Many companies are operating in an environment of sluggish growth and significantly compressed margins and where the competition is increasingly leaner, smarter and more agile. Regulatory expectations are placing a further strain on revenues and costs, and increasing operational demands. Against this backdrop, it is imperative for organizations to be able to access, serve, and delight valued customers through enhanced customer targeting enabled by advanced analytics.
In this challenging environment, non-traditional dynamic startups are cropping up in multiple sectors and vying for the same "sweet spot" segments pursued by traditional players. In a growingly saturated market, customers are inundated with digital messaging and are highly selective about who they trust, what they respond to, and the level of service they expect. This creates an even stronger need for traditional players to reimagine their processes and even the fundamental value proposition to capture and retain the most valuable customers.
Through our cross-sector study of 80 organizations, we have found that innovators who have successfully deployed data analytics to achieve significant uplift share three characteristics in common.
Paul Mee, Partner, describes the importance of an integrated data analytics operating model.
First, many leading organizations (44% of surveyed organizations) have transitioned towards an integrated data analytics operating model, with a two-tier cross-enterprise arrangement. At the center, a Data Analytics Center of Excellence (CoE) enables enterprise-wide analytics excellence and acts as data broker to source and curate internal and external data. Local analytical teams sit close to business functions and perform analyses using sophisticated best-in-class tools; typically tweaked or refactored by CoE Data Scientists. At a large industrial transportation organization, an enterprise-wide framework was established to drive experimentation and rapid learning in manner where innovation and the associate uplift can be realized in many places across the enterprise.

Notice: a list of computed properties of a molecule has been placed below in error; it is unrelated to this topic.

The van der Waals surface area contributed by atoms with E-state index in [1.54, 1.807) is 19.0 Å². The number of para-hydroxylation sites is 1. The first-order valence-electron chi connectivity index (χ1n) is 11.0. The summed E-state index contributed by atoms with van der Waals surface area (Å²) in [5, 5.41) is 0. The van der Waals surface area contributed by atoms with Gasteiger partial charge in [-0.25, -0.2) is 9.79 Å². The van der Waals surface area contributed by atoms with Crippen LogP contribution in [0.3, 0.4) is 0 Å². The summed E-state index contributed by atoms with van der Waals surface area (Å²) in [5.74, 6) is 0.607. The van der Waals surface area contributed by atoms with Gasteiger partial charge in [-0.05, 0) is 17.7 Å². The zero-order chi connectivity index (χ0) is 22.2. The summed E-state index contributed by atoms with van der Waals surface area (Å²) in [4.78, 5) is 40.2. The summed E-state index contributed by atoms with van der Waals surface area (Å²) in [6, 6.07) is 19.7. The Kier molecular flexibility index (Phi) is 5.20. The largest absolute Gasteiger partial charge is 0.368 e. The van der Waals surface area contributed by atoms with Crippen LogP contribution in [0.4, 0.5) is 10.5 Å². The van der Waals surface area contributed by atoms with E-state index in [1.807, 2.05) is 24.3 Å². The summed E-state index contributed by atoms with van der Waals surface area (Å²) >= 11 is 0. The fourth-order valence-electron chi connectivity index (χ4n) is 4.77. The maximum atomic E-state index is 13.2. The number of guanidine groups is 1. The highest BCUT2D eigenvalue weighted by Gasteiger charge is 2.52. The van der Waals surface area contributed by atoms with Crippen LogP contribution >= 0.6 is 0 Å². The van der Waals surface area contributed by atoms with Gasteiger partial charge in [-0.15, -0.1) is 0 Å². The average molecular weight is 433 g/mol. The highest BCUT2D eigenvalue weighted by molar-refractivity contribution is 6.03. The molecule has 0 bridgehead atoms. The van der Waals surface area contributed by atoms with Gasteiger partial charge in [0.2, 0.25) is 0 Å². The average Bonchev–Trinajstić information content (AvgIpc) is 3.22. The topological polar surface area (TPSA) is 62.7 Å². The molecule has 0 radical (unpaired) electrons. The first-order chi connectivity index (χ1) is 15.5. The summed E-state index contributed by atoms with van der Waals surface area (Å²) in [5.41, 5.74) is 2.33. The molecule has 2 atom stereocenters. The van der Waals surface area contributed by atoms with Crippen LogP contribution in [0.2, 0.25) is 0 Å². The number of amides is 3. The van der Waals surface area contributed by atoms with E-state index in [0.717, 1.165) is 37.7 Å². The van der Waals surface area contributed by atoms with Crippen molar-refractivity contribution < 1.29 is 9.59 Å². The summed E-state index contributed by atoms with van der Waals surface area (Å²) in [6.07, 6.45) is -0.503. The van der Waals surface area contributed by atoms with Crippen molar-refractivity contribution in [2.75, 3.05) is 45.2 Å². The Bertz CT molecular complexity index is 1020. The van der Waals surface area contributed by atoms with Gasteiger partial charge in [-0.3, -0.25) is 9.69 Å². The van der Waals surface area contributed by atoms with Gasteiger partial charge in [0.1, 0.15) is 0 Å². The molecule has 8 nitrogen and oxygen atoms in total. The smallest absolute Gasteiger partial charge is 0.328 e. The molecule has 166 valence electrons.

Second, organizations who have achieved the most notable uplift have invested in more extensive data analytics, moving to the next frontier of data analytics applications. 68% of surveyed organizations are using data analytics beyond marketing, sales and customer targeting, for optimizing operational processes, resource or inventory management, and risk mitigation. For example, a large hotel operator increased annual booking revenues by $40 million through dynamic room price optimization that uses real-time data on local events, weather, seasonality, and inventory levels.
Third, at a number of leading organizations the balance of IT resources and investments deployed has shifted dramatically from more traditional transaction processing, data services, and infrastructure provisioning towards shared, democratized analytics capabilities. As one study participant remarked “our aim is to have high-end analytical capabilities used as commonly in the future as Excel has been in the past”. For one major leading financial service institution, an ambition to enable a more cognitive enterprise has resulted in an aggressive rebasing and outsourcing of IT applications and infrastructure that don’t provide competitive differentiation or customer value-add.
More and more successful organizations are adopting data-driven principles, capabilities, and a growing body of their own analytical talent to remain competitive or to extend their lead in the race. For others, data mastery and the deployment of modern analytical capabilities and advanced methods will be an imperative to keep up.